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Class 11 Geography NCERT Solutions Chapter 5 Minerals and Rocks

Class 11 Geography NCERT Solutions Chapter 5 Minerals and Rocks

“Minerals and Rocks” is the fifth chapter of Class 11 Geography NCERT. We have prepared the Class 11 Geography NCERT Solutions Chapter 5 for your ready reference.

1. Multiple choice questions.
(i) Which one of the following are the two main constituents of granite?
(a) Iron and nickel (c) Silica and Aluminium
(b) Iron and silver (d) Iron Oxide and potassium

Ans: (c) Silica and Aluminium

Explanation: Granite is a type of igneous rock that is composed of several minerals. The two main constituents of granite are:

  1. Silica (Silicon Dioxide, SiO2): Silica is a major component of granite and is responsible for its crystalline structure. It provides the hardness and durability to the rock.
  2. Aluminium: Aluminum is another essential element found in granite. It is often present in minerals like feldspar and mica, which are common components of granite.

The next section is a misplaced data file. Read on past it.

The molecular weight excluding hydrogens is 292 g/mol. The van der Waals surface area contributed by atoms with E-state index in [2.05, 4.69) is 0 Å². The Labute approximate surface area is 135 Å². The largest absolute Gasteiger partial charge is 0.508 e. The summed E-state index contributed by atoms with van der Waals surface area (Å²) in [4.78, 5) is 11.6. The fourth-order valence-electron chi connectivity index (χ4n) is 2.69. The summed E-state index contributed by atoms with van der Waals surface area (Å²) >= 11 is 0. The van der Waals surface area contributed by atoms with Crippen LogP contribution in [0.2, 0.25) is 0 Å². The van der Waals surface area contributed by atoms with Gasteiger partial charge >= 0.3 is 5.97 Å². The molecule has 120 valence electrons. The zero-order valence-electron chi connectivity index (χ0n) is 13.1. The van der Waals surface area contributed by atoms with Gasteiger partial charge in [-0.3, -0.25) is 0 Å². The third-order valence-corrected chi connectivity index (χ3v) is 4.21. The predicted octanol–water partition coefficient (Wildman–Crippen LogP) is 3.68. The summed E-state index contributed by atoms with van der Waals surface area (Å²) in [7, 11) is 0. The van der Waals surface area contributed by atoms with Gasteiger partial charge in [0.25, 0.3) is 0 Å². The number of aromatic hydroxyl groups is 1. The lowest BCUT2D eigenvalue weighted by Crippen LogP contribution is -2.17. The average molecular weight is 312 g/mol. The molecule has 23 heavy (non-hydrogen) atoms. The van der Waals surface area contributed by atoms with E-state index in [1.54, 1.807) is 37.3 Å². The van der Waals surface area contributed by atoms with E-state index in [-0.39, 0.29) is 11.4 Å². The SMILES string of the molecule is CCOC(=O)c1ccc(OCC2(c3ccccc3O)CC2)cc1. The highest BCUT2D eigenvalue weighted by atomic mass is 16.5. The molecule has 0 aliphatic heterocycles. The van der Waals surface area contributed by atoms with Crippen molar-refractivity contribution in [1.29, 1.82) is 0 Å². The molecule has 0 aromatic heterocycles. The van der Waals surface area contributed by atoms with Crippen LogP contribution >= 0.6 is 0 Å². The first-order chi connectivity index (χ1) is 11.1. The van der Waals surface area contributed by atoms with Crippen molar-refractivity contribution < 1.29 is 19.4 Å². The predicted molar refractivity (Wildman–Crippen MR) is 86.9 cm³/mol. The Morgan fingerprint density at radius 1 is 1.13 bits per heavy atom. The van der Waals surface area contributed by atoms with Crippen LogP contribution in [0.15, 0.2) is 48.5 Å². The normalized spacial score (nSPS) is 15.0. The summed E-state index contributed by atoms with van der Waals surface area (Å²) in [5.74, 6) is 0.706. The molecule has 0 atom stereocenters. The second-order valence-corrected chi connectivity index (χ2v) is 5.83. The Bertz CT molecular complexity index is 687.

Granite Class 11 Geography NCERT Solutions Chapter 5

(ii) Which one of the following is the salient feature of metamorphic rocks?
(a) Changeable
(c) Crystalline
(b) Quite
(d) Foliation

Ans: (d) Foliation

Explanation: The salient feature of metamorphic rocks is foliation, which refers to the alignment of mineral grains in parallel layers or bands due to the intense pressure and heat they undergo during metamorphism. This gives metamorphic rocks a distinct layered or banded appearance. The other options are not specific characteristics of metamorphic rocks.

Foliation Class 11 Geography NCERT Solutions Chapter 5

(iii) Which one of the following is not a single element mineral?
(a) Gold
(c) Mica
(b) Silver
(d) Graphite

Ans: (c) Mica